Trailer Training: The Ultimate Battle

We have been there. That 1 horse that simply won’t load onto a trailer no matter what. They’ve either had a traumatic experience with one or not been trailered or merely despise trailers. Lately, I had that lovely experience with a few of MY horses (an unusual occurrence, my horses nearly always do exactly what I ask!).

Old, Restored Camper, Recreation, Camper

We tried everything-feed, lunging, coaxing- and he wouldn’t go on. And while trying to lunge him for him to load, he also developed a new habit of cutting across the lunge circle, in essence nearly running me over hgv training yorkshire. Eventually, they left without him; they would come a week and deliver a larger preview. In the meantime, I had a brand new issue.

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Trailer Training Review

After having that expertise with their trailer, he wanted nothing to do with ANY trailer, the exact same 4-horse I had he previously walked onto without flinching or batting an eye.

Now, I began trying all of the old tricks, initially I coaxed him in feet of it with a bucket of feed, then tied him to it, where he balked, then calmed down. I untied him, walked all around it; all without touching it opening the doorway.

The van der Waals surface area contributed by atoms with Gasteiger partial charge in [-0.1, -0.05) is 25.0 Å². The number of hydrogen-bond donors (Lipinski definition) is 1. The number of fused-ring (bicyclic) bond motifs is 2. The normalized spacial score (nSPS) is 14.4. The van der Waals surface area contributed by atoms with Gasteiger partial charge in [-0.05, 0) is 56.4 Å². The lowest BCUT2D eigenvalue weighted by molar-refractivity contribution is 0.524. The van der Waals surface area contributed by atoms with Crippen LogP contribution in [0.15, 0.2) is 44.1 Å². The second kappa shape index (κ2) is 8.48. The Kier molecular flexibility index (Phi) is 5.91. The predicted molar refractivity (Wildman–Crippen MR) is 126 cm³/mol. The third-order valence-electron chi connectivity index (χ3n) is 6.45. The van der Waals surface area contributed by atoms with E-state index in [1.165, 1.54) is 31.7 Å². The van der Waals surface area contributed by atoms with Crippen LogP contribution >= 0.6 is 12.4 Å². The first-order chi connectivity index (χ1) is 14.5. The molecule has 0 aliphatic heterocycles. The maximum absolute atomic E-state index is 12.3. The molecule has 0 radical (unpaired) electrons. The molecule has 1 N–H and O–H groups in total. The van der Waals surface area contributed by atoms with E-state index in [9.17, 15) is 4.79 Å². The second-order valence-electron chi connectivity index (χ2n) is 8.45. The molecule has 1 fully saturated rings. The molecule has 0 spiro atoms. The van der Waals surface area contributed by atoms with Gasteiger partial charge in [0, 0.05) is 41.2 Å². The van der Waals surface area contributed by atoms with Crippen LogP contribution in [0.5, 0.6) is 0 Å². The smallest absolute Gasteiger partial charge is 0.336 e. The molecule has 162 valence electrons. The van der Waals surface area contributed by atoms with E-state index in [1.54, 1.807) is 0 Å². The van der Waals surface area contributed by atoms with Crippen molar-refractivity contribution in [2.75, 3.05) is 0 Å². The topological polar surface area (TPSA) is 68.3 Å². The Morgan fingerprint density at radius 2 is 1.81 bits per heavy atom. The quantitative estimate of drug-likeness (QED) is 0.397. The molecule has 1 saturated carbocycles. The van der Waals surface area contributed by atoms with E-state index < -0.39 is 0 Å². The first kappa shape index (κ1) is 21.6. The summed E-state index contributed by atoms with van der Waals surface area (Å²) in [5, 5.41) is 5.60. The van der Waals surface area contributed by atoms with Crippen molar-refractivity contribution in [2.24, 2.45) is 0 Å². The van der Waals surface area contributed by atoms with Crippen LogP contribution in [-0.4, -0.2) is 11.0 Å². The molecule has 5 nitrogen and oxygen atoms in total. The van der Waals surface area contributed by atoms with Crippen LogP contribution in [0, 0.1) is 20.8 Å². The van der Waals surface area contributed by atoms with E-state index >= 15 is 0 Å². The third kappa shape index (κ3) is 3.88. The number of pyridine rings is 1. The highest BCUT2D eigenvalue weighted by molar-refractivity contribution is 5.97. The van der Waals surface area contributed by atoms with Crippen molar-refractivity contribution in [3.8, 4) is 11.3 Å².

After getting that close, he balked again, so I flipped him around and backed him, this time coming within 5 feet of this opening, and then I turned him about. Wide eyes, heavy breathing, and general anxiety followed his body language, eyes rolled in the back part of his mind, whites vulnerable; he refused to appear closer. I coaxed him to feed within 2 feet of the opening, but he had been coming no farther. I stopped there for the day and waited for a different day.

The next day, I tried lunging him and because of his new habit of falling in on the ring, he had been dangerous-flicking the rope across his shoulders did nothing, neither did keeping the whip pointed; he shoved himself by anyway.

Now I was really puzzled. I had never taken care of a horse that was terrified of this trailer, refused to lunge, and was much too big (1,000-1,200lb) to force to go onto a trailer, especially with my 5’6″ inch frame. I opened the trailer door and started trying for him to come closer and closer, alternating coaxing him and just clicking at him while tugging on the lead.

Each time I got within the loading space of this trailer, he balked, rearing up and dragging me (literally) with him. I made him lead forward, right up into the opening of the trailer again, and then he stood braced against meso.


I reached up and rubbed his forehead in small circles with my fingers, almost instantly, his mind rested and fell, so that he stood with his head hanging in the trailer, a little calmer now. I let up tension on the line, and let him have a bite from the bucket of grain I had put inside the trailer’s opening.

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